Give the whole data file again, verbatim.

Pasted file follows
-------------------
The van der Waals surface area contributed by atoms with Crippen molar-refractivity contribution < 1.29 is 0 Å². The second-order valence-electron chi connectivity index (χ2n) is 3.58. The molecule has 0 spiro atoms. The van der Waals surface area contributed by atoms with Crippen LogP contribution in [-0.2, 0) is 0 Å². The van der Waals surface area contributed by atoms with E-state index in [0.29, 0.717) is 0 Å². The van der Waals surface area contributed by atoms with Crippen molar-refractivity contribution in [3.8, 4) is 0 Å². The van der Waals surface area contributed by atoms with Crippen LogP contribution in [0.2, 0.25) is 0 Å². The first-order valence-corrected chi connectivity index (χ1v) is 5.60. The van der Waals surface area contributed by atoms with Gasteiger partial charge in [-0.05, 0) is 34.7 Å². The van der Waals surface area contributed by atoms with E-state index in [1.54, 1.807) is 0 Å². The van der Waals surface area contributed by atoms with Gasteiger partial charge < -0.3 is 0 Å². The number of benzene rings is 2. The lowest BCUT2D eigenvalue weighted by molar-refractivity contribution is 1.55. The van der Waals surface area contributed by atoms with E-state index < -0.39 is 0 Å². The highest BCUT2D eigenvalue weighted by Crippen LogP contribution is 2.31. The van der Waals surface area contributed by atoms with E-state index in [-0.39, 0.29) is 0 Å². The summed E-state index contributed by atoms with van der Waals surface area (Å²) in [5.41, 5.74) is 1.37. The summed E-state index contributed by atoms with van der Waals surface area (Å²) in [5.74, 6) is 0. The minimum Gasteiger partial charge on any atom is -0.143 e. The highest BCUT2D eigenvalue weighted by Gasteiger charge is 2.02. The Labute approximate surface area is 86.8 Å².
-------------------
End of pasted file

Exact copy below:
The van der Waals surface area contributed by atoms with Crippen molar-refractivity contribution < 1.29 is 0 Å². The second-order valence-electron chi connectivity index (χ2n) is 3.58. The molecule has 0 spiro atoms. The van der Waals surface area contributed by atoms with Crippen LogP contribution in [-0.2, 0) is 0 Å². The van der Waals surface area contributed by atoms with E-state index in [0.29, 0.717) is 0 Å². The van der Waals surface area contributed by atoms with Crippen molar-refractivity contribution in [3.8, 4) is 0 Å². The van der Waals surface area contributed by atoms with Crippen LogP contribution in [0.2, 0.25) is 0 Å². The first-order valence-corrected chi connectivity index (χ1v) is 5.60. The van der Waals surface area contributed by atoms with Gasteiger partial charge in [-0.05, 0) is 34.7 Å². The van der Waals surface area contributed by atoms with E-state index in [1.54, 1.807) is 0 Å². The van der Waals surface area contributed by atoms with Gasteiger partial charge < -0.3 is 0 Å². The number of benzene rings is 2. The lowest BCUT2D eigenvalue weighted by molar-refractivity contribution is 1.55. The van der Waals surface area contributed by atoms with E-state index < -0.39 is 0 Å². The highest BCUT2D eigenvalue weighted by Crippen LogP contribution is 2.31. The van der Waals surface area contributed by atoms with E-state index in [-0.39, 0.29) is 0 Å². The summed E-state index contributed by atoms with van der Waals surface area (Å²) in [5.41, 5.74) is 1.37. The summed E-state index contributed by atoms with van der Waals surface area (Å²) in [5.74, 6) is 0. The minimum Gasteiger partial charge on any atom is -0.143 e. The highest BCUT2D eigenvalue weighted by Gasteiger charge is 2.02. The Labute approximate surface area is 86.8 Å².